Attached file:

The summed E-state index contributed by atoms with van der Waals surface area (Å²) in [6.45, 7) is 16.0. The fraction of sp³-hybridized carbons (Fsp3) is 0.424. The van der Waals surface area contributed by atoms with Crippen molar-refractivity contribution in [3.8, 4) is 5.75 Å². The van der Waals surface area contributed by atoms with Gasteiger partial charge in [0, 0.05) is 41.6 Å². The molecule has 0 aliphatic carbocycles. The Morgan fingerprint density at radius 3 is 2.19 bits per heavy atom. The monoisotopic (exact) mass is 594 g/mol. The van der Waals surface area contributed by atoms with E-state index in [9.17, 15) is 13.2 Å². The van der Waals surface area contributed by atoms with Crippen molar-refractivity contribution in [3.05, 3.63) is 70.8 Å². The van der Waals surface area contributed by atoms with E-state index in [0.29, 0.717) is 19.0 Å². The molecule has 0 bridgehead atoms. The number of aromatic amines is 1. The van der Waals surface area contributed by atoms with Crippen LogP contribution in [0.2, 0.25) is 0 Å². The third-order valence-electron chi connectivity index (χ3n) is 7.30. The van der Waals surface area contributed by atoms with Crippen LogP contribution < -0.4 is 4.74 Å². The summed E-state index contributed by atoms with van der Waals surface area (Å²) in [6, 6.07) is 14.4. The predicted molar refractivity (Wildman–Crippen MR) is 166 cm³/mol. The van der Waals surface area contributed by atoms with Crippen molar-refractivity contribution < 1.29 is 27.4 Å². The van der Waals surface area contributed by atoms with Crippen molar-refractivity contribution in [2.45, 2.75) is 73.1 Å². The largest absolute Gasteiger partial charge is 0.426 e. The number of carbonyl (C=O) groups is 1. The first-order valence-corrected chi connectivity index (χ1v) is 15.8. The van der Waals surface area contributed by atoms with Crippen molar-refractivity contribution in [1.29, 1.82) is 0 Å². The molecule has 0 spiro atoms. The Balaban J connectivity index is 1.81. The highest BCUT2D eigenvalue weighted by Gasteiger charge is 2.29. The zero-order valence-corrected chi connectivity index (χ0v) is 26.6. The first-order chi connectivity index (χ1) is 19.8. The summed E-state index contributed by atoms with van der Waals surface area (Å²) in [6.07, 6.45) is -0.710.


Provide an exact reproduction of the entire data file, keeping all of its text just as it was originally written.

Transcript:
The summed E-state index contributed by atoms with van der Waals surface area (Å²) in [6.45, 7) is 16.0. The fraction of sp³-hybridized carbons (Fsp3) is 0.424. The van der Waals surface area contributed by atoms with Crippen molar-refractivity contribution in [3.8, 4) is 5.75 Å². The van der Waals surface area contributed by atoms with Gasteiger partial charge in [0, 0.05) is 41.6 Å². The molecule has 0 aliphatic carbocycles. The Morgan fingerprint density at radius 3 is 2.19 bits per heavy atom. The monoisotopic (exact) mass is 594 g/mol. The van der Waals surface area contributed by atoms with E-state index in [9.17, 15) is 13.2 Å². The van der Waals surface area contributed by atoms with Crippen molar-refractivity contribution in [3.05, 3.63) is 70.8 Å². The van der Waals surface area contributed by atoms with E-state index in [0.29, 0.717) is 19.0 Å². The molecule has 0 bridgehead atoms. The number of aromatic amines is 1. The van der Waals surface area contributed by atoms with Crippen LogP contribution in [0.2, 0.25) is 0 Å². The third-order valence-electron chi connectivity index (χ3n) is 7.30. The van der Waals surface area contributed by atoms with Crippen LogP contribution < -0.4 is 4.74 Å². The summed E-state index contributed by atoms with van der Waals surface area (Å²) in [6, 6.07) is 14.4. The predicted molar refractivity (Wildman–Crippen MR) is 166 cm³/mol. The van der Waals surface area contributed by atoms with Crippen molar-refractivity contribution < 1.29 is 27.4 Å². The van der Waals surface area contributed by atoms with Crippen molar-refractivity contribution in [2.45, 2.75) is 73.1 Å². The largest absolute Gasteiger partial charge is 0.426 e. The number of carbonyl (C=O) groups is 1. The first-order valence-corrected chi connectivity index (χ1v) is 15.8. The van der Waals surface area contributed by atoms with Crippen molar-refractivity contribution in [1.29, 1.82) is 0 Å². The molecule has 0 spiro atoms. The Balaban J connectivity index is 1.81. The highest BCUT2D eigenvalue weighted by Gasteiger charge is 2.29. The zero-order valence-corrected chi connectivity index (χ0v) is 26.6. The first-order chi connectivity index (χ1) is 19.8. The summed E-state index contributed by atoms with van der Waals surface area (Å²) in [6.07, 6.45) is -0.710.